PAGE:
“In addition, we would remind participants that social networking postings could also lead to civil proceedings being brought by affected parties.”
So which other sportsmen and sportswomen have been offending their Associations?
Well Australian swimmer Stephanie Rice certainly lost her sponsorship by Jaguar and caused a major stir in the land of Oz after tweeting “Suck on that f**gots” after Australia’s win against the Springboks and the Tri-Nations whilst English cricketer Keven Pietersen has fallen foul of the authorities more than once ,most recently ,just before the start of the 2nd Ashes test at the Adelaide Oval.
@kevinpp24 as he is best known on Twitter , described the Adelaide ground staff as “pathetic” in an irate outburst as the England team were forced to move indoors, to protect the pitch. Pietersen had exclaimed: ““What should a groundsmen (sic) make sure he does 2 days out from a test match???? Cover the nets when it rains maybe???” Then adding : “PATHETIC!!!!!!!!!!!!”
Next day the Australian public had a few choice words for @kevinpp24 not all of them printable whilst a subdued England P.R team did not rush to his defence. Nor did they when he had last Summer been dropped from the England team and commented (before the team had been officially announced) : “Done for the rest of the summer!!, – “Man of the World Cup T20 and dropped from the T20 side too.” Pietersen then described his ‘sacking’ as “a f**k up”.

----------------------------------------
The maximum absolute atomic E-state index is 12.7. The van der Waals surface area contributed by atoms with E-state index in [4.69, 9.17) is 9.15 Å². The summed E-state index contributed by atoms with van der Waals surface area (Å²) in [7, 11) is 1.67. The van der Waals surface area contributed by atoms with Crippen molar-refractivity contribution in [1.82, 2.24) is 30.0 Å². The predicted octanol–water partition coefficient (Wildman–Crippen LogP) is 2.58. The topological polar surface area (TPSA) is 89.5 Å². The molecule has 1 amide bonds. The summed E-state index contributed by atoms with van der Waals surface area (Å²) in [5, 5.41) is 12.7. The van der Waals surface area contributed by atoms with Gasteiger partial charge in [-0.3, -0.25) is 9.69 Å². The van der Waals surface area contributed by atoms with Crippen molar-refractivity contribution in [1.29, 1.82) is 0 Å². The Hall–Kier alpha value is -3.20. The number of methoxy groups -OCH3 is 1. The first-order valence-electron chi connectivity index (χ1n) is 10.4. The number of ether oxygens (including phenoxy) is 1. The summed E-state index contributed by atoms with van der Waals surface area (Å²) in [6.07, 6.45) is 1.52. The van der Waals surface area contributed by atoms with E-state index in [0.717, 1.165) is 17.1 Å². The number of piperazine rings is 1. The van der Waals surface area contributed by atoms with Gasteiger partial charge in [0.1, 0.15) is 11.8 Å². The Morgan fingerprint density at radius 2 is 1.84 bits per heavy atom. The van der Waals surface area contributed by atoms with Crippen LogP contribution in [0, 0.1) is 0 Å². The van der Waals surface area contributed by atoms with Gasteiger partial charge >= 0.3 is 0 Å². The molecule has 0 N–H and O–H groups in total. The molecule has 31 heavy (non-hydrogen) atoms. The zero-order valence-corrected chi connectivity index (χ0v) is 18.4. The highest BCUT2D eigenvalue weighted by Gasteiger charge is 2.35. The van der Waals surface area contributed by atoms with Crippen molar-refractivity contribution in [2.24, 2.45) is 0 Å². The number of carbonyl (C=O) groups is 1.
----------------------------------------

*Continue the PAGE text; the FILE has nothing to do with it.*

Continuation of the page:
Though he immediately removed the tweet it had already been seen by most of his then 30,000+ followers – and the British media – it did of course also greatly increase his number of ‘followers’!
Back in 2009, now Aston Villa and England star, Darren Bent, then an out of favour striker with Spurs chose to ‘assist’ his transfer negotiations with criticism of Spurs chairman Daniel Levy who was simply in Bent’s views trying to offload him to the highest bidder. Bent’s thoughts then? : “Do I wanna go Hull City NO. Do I wanna go Stoke NO do I wanna go Sunderland YES, so stop f***ing around Levy.” Bent later joined the Makems not that he endeared himself to their fans when but a few months ago he ‘moved’ to Villa a few hours before the transfer deadline and thus not allowing his employers to time to get a replacement. Hopefully he will not fall foul of Gerard Houllier as have Richard Dunne, James Collins and Stephen Ireland to name but three but then maybe Bent has learnt from his past Twitterings.
On the rugby front, Leicester Tigers banned their English international Jordan Crane from Tweeting,initially for three months, after he revealed that he would be out of action following a pre-season friendly, ankle injury sustained against Munster. The club’s Director of Rugby, Richard Cockerill later added: “He is banned from tweeting. The next time he does that I will break both his ankles. None of our players will be tweeting or Facebooking anything about Leicester Rugby Club ever again.”
Thus far whilst there are a number of leading Irish sports stars – including several from Mayo GAA players , using Twitter,nothing very sensational . Among other Irish worth looking out for are Rory McIlroy, Paul O’Connell, Brian O’Driscoll, Tommy Bowe,Graeme McDowell,Nicolas Roche, Noel Hunt and the aforementioned Stephen Ireland .
As for the latest ramblings from sports stars on Twitter and other Social media outlets, here is a glimpse of what they are saying just now from my own favourite of the many sites devoted to this subject.:
Another good one, with more of an International flavour is: